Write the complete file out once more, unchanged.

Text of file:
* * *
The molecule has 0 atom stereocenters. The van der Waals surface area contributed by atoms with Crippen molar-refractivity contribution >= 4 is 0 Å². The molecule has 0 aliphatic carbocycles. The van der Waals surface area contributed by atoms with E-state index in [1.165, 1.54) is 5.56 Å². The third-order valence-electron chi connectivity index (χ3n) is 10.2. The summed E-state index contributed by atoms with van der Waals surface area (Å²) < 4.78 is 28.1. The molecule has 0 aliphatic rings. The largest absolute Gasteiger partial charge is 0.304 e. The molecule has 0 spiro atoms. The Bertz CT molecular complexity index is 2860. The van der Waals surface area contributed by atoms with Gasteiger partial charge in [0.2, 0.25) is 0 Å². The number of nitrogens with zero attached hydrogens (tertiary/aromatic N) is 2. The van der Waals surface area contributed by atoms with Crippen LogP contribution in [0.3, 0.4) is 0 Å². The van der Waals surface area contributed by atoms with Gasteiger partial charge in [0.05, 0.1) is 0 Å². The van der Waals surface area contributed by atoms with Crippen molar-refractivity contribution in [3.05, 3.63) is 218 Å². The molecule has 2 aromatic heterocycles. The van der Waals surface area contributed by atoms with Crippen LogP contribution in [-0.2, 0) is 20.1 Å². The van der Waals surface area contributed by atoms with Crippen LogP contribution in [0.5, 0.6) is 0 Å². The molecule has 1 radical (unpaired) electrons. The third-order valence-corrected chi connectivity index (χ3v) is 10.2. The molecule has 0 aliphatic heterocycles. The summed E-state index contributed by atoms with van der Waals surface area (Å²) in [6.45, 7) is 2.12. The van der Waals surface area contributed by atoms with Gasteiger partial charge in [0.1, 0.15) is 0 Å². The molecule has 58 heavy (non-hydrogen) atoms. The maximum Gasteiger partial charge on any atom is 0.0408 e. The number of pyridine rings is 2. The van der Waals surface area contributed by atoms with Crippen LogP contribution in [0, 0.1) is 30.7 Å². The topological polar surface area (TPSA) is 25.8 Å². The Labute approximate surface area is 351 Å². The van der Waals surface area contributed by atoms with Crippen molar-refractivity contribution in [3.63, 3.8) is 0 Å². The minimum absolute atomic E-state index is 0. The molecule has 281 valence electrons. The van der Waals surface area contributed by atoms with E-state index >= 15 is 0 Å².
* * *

The molecule has 0 atom stereocenters. The van der Waals surface area contributed by atoms with Crippen molar-refractivity contribution >= 4 is 0 Å². The molecule has 0 aliphatic carbocycles. The van der Waals surface area contributed by atoms with E-state index in [1.165, 1.54) is 5.56 Å². The third-order valence-electron chi connectivity index (χ3n) is 10.2. The summed E-state index contributed by atoms with van der Waals surface area (Å²) < 4.78 is 28.1. The molecule has 0 aliphatic rings. The largest absolute Gasteiger partial charge is 0.304 e. The molecule has 0 spiro atoms. The Bertz CT molecular complexity index is 2860. The van der Waals surface area contributed by atoms with Gasteiger partial charge in [0.2, 0.25) is 0 Å². The number of nitrogens with zero attached hydrogens (tertiary/aromatic N) is 2. The van der Waals surface area contributed by atoms with Crippen LogP contribution in [0.3, 0.4) is 0 Å². The van der Waals surface area contributed by atoms with Gasteiger partial charge in [0.05, 0.1) is 0 Å². The van der Waals surface area contributed by atoms with Crippen molar-refractivity contribution in [3.05, 3.63) is 218 Å². The molecule has 2 aromatic heterocycles. The van der Waals surface area contributed by atoms with Crippen LogP contribution in [-0.2, 0) is 20.1 Å². The van der Waals surface area contributed by atoms with Crippen LogP contribution in [0.5, 0.6) is 0 Å². The molecule has 1 radical (unpaired) electrons. The third-order valence-corrected chi connectivity index (χ3v) is 10.2. The molecule has 0 aliphatic heterocycles. The summed E-state index contributed by atoms with van der Waals surface area (Å²) in [6.45, 7) is 2.12. The van der Waals surface area contributed by atoms with Gasteiger partial charge in [0.1, 0.15) is 0 Å². The molecule has 58 heavy (non-hydrogen) atoms. The maximum Gasteiger partial charge on any atom is 0.0408 e. The number of pyridine rings is 2. The van der Waals surface area contributed by atoms with Crippen LogP contribution in [0, 0.1) is 30.7 Å². The topological polar surface area (TPSA) is 25.8 Å². The Labute approximate surface area is 351 Å². The van der Waals surface area contributed by atoms with Crippen molar-refractivity contribution in [3.63, 3.8) is 0 Å². The minimum absolute atomic E-state index is 0. The molecule has 281 valence electrons. The van der Waals surface area contributed by atoms with E-state index >= 15 is 0 Å².